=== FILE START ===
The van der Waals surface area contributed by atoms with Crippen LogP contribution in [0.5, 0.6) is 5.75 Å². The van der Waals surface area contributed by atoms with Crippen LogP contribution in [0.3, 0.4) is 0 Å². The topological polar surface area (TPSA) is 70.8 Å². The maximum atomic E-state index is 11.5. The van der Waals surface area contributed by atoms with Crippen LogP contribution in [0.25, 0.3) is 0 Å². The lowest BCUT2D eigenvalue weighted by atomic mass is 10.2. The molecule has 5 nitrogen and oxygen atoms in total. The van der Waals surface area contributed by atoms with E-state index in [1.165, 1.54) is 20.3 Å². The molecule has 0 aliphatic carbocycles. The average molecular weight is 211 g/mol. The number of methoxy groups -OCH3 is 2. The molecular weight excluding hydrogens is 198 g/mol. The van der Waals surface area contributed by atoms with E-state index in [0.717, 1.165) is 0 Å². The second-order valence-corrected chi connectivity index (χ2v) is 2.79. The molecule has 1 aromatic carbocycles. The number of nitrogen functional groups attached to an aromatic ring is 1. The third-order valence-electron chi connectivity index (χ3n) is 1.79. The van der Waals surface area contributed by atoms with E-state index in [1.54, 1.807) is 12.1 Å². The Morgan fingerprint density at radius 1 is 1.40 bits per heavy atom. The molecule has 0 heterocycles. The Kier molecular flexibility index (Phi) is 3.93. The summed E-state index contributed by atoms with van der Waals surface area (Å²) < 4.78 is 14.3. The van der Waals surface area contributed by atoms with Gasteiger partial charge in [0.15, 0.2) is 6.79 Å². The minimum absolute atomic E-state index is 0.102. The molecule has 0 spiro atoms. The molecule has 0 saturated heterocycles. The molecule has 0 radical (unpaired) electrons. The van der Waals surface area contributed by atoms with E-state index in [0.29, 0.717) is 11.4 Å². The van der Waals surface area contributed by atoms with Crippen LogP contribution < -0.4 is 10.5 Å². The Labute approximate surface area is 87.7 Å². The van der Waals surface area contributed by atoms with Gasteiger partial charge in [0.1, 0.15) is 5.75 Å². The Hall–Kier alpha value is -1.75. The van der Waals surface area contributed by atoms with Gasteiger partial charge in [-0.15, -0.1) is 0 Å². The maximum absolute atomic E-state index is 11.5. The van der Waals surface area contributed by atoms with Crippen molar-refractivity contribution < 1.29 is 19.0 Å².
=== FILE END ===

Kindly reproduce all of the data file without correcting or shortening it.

The van der Waals surface area contributed by atoms with Crippen LogP contribution in [0.5, 0.6) is 5.75 Å². The van der Waals surface area contributed by atoms with Crippen LogP contribution in [0.3, 0.4) is 0 Å². The topological polar surface area (TPSA) is 70.8 Å². The maximum atomic E-state index is 11.5. The van der Waals surface area contributed by atoms with Crippen LogP contribution in [0.25, 0.3) is 0 Å². The lowest BCUT2D eigenvalue weighted by atomic mass is 10.2. The molecule has 5 nitrogen and oxygen atoms in total. The van der Waals surface area contributed by atoms with E-state index in [1.165, 1.54) is 20.3 Å². The molecule has 0 aliphatic carbocycles. The average molecular weight is 211 g/mol. The number of methoxy groups -OCH3 is 2. The molecular weight excluding hydrogens is 198 g/mol. The van der Waals surface area contributed by atoms with E-state index in [0.717, 1.165) is 0 Å². The second-order valence-corrected chi connectivity index (χ2v) is 2.79. The molecule has 1 aromatic carbocycles. The number of nitrogen functional groups attached to an aromatic ring is 1. The third-order valence-electron chi connectivity index (χ3n) is 1.79. The van der Waals surface area contributed by atoms with E-state index in [1.54, 1.807) is 12.1 Å². The Morgan fingerprint density at radius 1 is 1.40 bits per heavy atom. The molecule has 0 heterocycles. The Kier molecular flexibility index (Phi) is 3.93. The summed E-state index contributed by atoms with van der Waals surface area (Å²) < 4.78 is 14.3. The van der Waals surface area contributed by atoms with Gasteiger partial charge in [0.15, 0.2) is 6.79 Å². The minimum absolute atomic E-state index is 0.102. The molecule has 0 spiro atoms. The molecule has 0 saturated heterocycles. The molecule has 0 radical (unpaired) electrons. The van der Waals surface area contributed by atoms with E-state index in [0.29, 0.717) is 11.4 Å². The van der Waals surface area contributed by atoms with Crippen LogP contribution < -0.4 is 10.5 Å². The Labute approximate surface area is 87.7 Å². The van der Waals surface area contributed by atoms with Gasteiger partial charge in [0.1, 0.15) is 5.75 Å². The Hall–Kier alpha value is -1.75. The van der Waals surface area contributed by atoms with Gasteiger partial charge in [-0.15, -0.1) is 0 Å². The maximum absolute atomic E-state index is 11.5. The van der Waals surface area contributed by atoms with Crippen molar-refractivity contribution < 1.29 is 19.0 Å².